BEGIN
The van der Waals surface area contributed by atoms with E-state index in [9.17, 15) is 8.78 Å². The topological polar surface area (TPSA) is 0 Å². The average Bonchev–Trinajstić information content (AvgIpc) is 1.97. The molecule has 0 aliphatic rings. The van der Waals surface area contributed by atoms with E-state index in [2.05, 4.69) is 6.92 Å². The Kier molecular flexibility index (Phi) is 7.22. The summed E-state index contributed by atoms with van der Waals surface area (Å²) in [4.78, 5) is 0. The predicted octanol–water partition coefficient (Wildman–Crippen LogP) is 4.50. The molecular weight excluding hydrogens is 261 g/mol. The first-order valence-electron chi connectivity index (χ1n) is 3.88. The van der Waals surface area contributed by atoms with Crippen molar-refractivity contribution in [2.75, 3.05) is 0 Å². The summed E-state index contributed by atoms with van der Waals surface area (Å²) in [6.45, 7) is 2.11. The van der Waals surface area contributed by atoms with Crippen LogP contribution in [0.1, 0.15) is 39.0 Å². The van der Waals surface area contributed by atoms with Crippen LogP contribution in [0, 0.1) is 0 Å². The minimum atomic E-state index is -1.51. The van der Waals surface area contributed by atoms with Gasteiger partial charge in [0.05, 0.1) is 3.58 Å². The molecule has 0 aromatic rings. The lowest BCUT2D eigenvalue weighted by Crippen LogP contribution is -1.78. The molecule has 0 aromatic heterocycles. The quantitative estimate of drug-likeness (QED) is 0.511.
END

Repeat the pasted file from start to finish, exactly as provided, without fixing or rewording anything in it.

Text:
The van der Waals surface area contributed by atoms with E-state index in [9.17, 15) is 8.78 Å². The topological polar surface area (TPSA) is 0 Å². The average Bonchev–Trinajstić information content (AvgIpc) is 1.97. The molecule has 0 aliphatic rings. The van der Waals surface area contributed by atoms with E-state index in [2.05, 4.69) is 6.92 Å². The Kier molecular flexibility index (Phi) is 7.22. The summed E-state index contributed by atoms with van der Waals surface area (Å²) in [4.78, 5) is 0. The predicted octanol–water partition coefficient (Wildman–Crippen LogP) is 4.50. The molecular weight excluding hydrogens is 261 g/mol. The first-order valence-electron chi connectivity index (χ1n) is 3.88. The van der Waals surface area contributed by atoms with Crippen molar-refractivity contribution in [2.75, 3.05) is 0 Å². The summed E-state index contributed by atoms with van der Waals surface area (Å²) in [6.45, 7) is 2.11. The van der Waals surface area contributed by atoms with Crippen LogP contribution in [0.1, 0.15) is 39.0 Å². The van der Waals surface area contributed by atoms with Crippen LogP contribution in [0, 0.1) is 0 Å². The minimum atomic E-state index is -1.51. The van der Waals surface area contributed by atoms with Gasteiger partial charge in [0.05, 0.1) is 3.58 Å². The molecule has 0 aromatic rings. The lowest BCUT2D eigenvalue weighted by Crippen LogP contribution is -1.78. The molecule has 0 aromatic heterocycles. The quantitative estimate of drug-likeness (QED) is 0.511.